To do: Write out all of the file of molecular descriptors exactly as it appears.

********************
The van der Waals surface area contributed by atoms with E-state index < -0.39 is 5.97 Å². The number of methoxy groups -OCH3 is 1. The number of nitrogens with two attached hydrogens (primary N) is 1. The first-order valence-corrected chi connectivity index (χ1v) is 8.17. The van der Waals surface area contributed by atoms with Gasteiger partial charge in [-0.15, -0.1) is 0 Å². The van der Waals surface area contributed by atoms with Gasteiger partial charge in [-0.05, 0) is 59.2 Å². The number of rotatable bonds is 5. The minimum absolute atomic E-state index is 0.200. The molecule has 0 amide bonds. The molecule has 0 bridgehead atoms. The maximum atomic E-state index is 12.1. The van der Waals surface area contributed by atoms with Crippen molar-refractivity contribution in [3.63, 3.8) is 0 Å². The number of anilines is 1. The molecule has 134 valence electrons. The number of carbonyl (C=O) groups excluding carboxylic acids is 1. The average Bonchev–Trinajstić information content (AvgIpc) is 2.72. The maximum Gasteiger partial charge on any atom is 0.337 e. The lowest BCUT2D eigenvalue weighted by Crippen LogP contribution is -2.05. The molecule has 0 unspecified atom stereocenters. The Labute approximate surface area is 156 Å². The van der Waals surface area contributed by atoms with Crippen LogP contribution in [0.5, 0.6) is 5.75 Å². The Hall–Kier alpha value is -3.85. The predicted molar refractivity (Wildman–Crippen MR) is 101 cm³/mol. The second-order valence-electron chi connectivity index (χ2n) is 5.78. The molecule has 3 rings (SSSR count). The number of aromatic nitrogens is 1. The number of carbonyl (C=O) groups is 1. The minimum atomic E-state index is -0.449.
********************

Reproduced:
The van der Waals surface area contributed by atoms with E-state index < -0.39 is 5.97 Å². The number of methoxy groups -OCH3 is 1. The number of nitrogens with two attached hydrogens (primary N) is 1. The first-order valence-corrected chi connectivity index (χ1v) is 8.17. The van der Waals surface area contributed by atoms with Gasteiger partial charge in [-0.15, -0.1) is 0 Å². The van der Waals surface area contributed by atoms with Gasteiger partial charge in [-0.05, 0) is 59.2 Å². The number of rotatable bonds is 5. The minimum absolute atomic E-state index is 0.200. The molecule has 0 amide bonds. The molecule has 0 bridgehead atoms. The maximum atomic E-state index is 12.1. The van der Waals surface area contributed by atoms with Crippen molar-refractivity contribution in [3.63, 3.8) is 0 Å². The number of anilines is 1. The molecule has 134 valence electrons. The number of carbonyl (C=O) groups excluding carboxylic acids is 1. The average Bonchev–Trinajstić information content (AvgIpc) is 2.72. The maximum Gasteiger partial charge on any atom is 0.337 e. The lowest BCUT2D eigenvalue weighted by Crippen LogP contribution is -2.05. The molecule has 0 unspecified atom stereocenters. The Labute approximate surface area is 156 Å². The van der Waals surface area contributed by atoms with Crippen LogP contribution in [0.5, 0.6) is 5.75 Å². The Hall–Kier alpha value is -3.85. The predicted molar refractivity (Wildman–Crippen MR) is 101 cm³/mol. The second-order valence-electron chi connectivity index (χ2n) is 5.78. The molecule has 3 rings (SSSR count). The number of aromatic nitrogens is 1. The number of carbonyl (C=O) groups is 1. The minimum atomic E-state index is -0.449.